Now let us draw near to the fire of martyred Laurence, that our cold hearts may be warmed thereby. The merciless tyrant, understanding this virtuous levite not only to be a minister of the sacraments, but a distributer also of the church riches (whereof mention is made before in the words of Sixtus), promised to himself a double prey, by the apprehension of one silly soul. First, with the rake of avarice to scrape to himself the treasure of poor Christians; then with the fiery fork of tyranny, so to toss and turmoil them, that they should wax weary of their profession. With furious face and cruel countenance, the greedy wolf demanded where this deacon Laurence had bestowed the substance of the church: who, craving three days’ respite, promised to declare where the treasure might be had.

    In the mean time, he caused a good number of poor Christians to be congregated. So, when the day of his answer was come, the persecutor strictly charged him to stand to his promise. Then valiant Laurence, stretching out his arms over the poor, said: “These are the precious treasure of the church; these are the treasure indeed, in whom the faith of Christ reigneth, in whom Jesus Christ hath his mansion-place. What more precious jewels can Christ have, than those in whom he hath promised to dwell?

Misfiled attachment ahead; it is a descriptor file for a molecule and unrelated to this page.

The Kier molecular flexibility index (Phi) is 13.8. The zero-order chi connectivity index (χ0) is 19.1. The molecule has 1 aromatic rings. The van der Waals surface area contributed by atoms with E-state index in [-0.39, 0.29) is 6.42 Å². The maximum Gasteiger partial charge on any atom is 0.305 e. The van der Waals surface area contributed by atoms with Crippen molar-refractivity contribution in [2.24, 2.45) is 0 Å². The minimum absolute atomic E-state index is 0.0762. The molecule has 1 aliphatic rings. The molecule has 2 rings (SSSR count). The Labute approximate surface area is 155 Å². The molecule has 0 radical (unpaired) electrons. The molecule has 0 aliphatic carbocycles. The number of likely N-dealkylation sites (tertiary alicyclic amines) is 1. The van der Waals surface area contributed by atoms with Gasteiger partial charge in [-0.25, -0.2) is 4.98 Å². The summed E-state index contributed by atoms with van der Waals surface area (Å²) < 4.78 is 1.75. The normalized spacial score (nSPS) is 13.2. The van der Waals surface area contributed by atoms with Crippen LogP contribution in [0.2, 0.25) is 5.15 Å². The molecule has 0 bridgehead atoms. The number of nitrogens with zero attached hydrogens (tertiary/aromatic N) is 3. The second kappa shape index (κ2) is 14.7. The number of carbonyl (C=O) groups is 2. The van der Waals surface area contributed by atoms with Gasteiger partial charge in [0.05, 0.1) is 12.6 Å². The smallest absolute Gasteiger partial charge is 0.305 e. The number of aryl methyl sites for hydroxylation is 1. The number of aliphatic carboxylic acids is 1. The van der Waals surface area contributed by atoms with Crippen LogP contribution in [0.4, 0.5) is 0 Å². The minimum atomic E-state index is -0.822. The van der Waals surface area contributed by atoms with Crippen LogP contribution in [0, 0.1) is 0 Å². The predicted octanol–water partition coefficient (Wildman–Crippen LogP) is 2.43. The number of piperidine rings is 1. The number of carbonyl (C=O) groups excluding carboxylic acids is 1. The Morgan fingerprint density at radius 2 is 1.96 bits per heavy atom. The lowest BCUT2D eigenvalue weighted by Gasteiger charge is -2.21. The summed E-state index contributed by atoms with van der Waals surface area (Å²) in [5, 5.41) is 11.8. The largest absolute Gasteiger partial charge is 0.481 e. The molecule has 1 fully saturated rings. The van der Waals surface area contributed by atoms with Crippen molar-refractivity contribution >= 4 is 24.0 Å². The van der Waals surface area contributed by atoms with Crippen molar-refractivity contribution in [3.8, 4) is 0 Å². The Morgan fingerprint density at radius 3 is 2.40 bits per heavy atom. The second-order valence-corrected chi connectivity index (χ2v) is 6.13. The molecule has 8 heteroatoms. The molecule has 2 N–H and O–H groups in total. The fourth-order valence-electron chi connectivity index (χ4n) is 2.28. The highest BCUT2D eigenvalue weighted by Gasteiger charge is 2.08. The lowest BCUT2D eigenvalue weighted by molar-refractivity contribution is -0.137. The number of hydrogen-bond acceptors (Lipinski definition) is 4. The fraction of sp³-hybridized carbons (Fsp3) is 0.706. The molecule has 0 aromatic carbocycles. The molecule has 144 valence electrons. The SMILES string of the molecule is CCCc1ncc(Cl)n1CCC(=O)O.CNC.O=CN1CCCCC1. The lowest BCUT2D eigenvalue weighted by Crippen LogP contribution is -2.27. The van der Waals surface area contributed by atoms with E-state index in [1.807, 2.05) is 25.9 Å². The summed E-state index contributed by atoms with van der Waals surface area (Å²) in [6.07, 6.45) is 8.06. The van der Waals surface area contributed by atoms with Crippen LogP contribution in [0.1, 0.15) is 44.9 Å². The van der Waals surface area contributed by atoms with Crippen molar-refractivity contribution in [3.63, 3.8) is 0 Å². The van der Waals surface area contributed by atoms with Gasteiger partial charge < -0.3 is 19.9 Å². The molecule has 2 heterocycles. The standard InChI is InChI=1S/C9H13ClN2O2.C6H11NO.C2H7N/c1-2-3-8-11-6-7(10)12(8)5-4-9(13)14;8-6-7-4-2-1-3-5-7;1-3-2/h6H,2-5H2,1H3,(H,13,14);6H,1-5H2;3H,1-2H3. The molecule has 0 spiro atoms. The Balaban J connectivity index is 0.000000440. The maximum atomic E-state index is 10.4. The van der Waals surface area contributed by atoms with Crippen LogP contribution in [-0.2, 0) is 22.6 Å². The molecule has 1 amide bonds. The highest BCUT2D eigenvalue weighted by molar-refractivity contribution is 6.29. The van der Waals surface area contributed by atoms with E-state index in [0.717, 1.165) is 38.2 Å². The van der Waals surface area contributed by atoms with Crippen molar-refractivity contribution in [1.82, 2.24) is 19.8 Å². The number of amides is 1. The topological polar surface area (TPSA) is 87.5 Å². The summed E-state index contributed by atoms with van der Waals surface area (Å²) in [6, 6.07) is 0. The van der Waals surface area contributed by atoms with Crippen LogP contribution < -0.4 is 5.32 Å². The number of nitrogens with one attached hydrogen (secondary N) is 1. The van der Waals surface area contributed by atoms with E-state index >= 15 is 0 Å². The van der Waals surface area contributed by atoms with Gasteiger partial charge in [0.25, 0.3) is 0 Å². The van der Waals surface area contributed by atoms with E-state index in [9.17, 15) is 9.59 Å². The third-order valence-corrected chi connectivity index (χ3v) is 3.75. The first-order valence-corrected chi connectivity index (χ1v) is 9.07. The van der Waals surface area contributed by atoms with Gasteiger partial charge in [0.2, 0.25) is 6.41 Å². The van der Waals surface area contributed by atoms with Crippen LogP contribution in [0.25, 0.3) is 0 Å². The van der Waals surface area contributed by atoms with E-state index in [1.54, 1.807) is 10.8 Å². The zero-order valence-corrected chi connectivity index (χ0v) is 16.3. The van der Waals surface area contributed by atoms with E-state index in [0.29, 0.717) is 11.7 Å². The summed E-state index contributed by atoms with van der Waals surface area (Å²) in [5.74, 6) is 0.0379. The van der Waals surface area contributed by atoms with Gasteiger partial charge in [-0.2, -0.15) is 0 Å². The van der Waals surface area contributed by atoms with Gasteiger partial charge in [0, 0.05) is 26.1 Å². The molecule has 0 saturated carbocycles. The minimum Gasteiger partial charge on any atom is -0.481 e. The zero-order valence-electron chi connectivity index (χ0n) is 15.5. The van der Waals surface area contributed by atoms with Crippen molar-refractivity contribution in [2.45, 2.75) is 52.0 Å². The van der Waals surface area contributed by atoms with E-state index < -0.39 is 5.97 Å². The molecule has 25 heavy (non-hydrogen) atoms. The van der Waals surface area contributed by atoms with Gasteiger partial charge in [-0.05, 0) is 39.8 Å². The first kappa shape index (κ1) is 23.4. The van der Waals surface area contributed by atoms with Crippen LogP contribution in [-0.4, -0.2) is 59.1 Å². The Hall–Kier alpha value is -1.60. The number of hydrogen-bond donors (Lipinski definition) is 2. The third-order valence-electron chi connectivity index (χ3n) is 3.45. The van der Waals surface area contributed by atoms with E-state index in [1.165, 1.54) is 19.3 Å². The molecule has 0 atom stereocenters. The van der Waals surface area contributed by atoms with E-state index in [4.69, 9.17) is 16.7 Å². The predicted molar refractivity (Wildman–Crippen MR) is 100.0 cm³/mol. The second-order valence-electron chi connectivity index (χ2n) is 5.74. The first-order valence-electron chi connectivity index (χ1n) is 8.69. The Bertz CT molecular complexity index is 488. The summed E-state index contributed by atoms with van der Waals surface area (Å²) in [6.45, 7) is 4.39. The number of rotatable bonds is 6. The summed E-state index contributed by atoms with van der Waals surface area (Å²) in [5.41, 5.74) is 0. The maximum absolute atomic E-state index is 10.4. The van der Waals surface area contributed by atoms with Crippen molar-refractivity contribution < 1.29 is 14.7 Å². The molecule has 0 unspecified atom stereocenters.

For so it is written, ‘I was hungry and ye gave me to eat; I was thirsty, and ye gave me to drink; I was harbourless, and ye lodged me.’ And again; ‘Look, what ye have done to the least of these, the same have ye done to me.’ What greater riches can Christ our Master possess, than the poor people, in whom he loveth to be seen?”

    O, what tongue is able to express the fury and madness of the tyrant’s heart! Now he stamped, he stared, he ramped, he fared as one out of his wits: his eyes like fire glowed, his mouth like a boar foamed, his teeth like a hellhound grinned. Now, not a reasonable man, but a roaring lion, he might be called. “Kindle the fire (he cried) — of wood make no spare. Hath this villain deluded the emperor? Away with him, away with him: whip him with scourges, jerk him with rods, buffet him with fists, brain him with clubs. Jesteth the traitor with the emperor? Pinch him with fiery tongs, gird him with burning plates, bring out the strongest chains, and the fire-forks, and the grated bed of iron: on the fire with it; bind the rebel hand and foot; and when the bed is fire-hot, on with him: roast him, broil him, toss him, turn him: on pain of our high displeasure do every man his office, O ye tormentors.”